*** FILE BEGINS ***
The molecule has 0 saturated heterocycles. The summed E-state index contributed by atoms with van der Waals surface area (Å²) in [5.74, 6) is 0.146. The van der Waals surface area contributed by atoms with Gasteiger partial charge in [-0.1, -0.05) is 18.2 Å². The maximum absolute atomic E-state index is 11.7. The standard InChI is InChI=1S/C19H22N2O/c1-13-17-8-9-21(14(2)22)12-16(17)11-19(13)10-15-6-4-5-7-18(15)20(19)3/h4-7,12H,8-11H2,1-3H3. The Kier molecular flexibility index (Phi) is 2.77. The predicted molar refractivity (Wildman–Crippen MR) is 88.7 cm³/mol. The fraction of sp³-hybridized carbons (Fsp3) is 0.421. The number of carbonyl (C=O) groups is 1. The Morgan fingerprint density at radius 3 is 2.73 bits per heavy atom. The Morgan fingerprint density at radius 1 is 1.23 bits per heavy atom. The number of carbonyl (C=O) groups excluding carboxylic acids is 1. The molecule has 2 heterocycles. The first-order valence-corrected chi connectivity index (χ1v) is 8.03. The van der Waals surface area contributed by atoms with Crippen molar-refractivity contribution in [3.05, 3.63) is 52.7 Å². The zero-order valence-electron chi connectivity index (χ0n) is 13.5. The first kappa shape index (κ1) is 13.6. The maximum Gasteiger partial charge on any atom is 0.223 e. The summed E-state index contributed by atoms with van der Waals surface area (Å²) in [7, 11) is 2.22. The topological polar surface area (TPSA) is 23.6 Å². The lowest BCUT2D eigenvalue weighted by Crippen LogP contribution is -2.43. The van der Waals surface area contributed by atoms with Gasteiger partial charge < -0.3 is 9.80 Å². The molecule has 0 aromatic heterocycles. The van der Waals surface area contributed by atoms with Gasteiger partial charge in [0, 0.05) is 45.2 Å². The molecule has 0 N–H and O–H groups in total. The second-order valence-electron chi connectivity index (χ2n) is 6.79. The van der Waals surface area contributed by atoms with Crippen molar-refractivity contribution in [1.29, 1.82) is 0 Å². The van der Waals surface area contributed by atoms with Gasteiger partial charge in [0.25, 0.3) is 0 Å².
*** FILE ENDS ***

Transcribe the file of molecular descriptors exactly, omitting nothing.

The molecule has 0 saturated heterocycles. The summed E-state index contributed by atoms with van der Waals surface area (Å²) in [5.74, 6) is 0.146. The van der Waals surface area contributed by atoms with Gasteiger partial charge in [-0.1, -0.05) is 18.2 Å². The maximum absolute atomic E-state index is 11.7. The standard InChI is InChI=1S/C19H22N2O/c1-13-17-8-9-21(14(2)22)12-16(17)11-19(13)10-15-6-4-5-7-18(15)20(19)3/h4-7,12H,8-11H2,1-3H3. The Kier molecular flexibility index (Phi) is 2.77. The predicted molar refractivity (Wildman–Crippen MR) is 88.7 cm³/mol. The fraction of sp³-hybridized carbons (Fsp3) is 0.421. The number of carbonyl (C=O) groups is 1. The Morgan fingerprint density at radius 3 is 2.73 bits per heavy atom. The Morgan fingerprint density at radius 1 is 1.23 bits per heavy atom. The number of carbonyl (C=O) groups excluding carboxylic acids is 1. The molecule has 2 heterocycles. The first-order valence-corrected chi connectivity index (χ1v) is 8.03. The van der Waals surface area contributed by atoms with Crippen molar-refractivity contribution in [3.05, 3.63) is 52.7 Å². The zero-order valence-electron chi connectivity index (χ0n) is 13.5. The first kappa shape index (κ1) is 13.6. The maximum Gasteiger partial charge on any atom is 0.223 e. The summed E-state index contributed by atoms with van der Waals surface area (Å²) in [7, 11) is 2.22. The topological polar surface area (TPSA) is 23.6 Å². The lowest BCUT2D eigenvalue weighted by Crippen LogP contribution is -2.43. The van der Waals surface area contributed by atoms with Gasteiger partial charge < -0.3 is 9.80 Å². The molecule has 0 aromatic heterocycles. The van der Waals surface area contributed by atoms with Gasteiger partial charge in [0, 0.05) is 45.2 Å². The molecule has 0 N–H and O–H groups in total. The second-order valence-electron chi connectivity index (χ2n) is 6.79. The van der Waals surface area contributed by atoms with Crippen molar-refractivity contribution in [1.29, 1.82) is 0 Å². The van der Waals surface area contributed by atoms with Gasteiger partial charge in [0.25, 0.3) is 0 Å².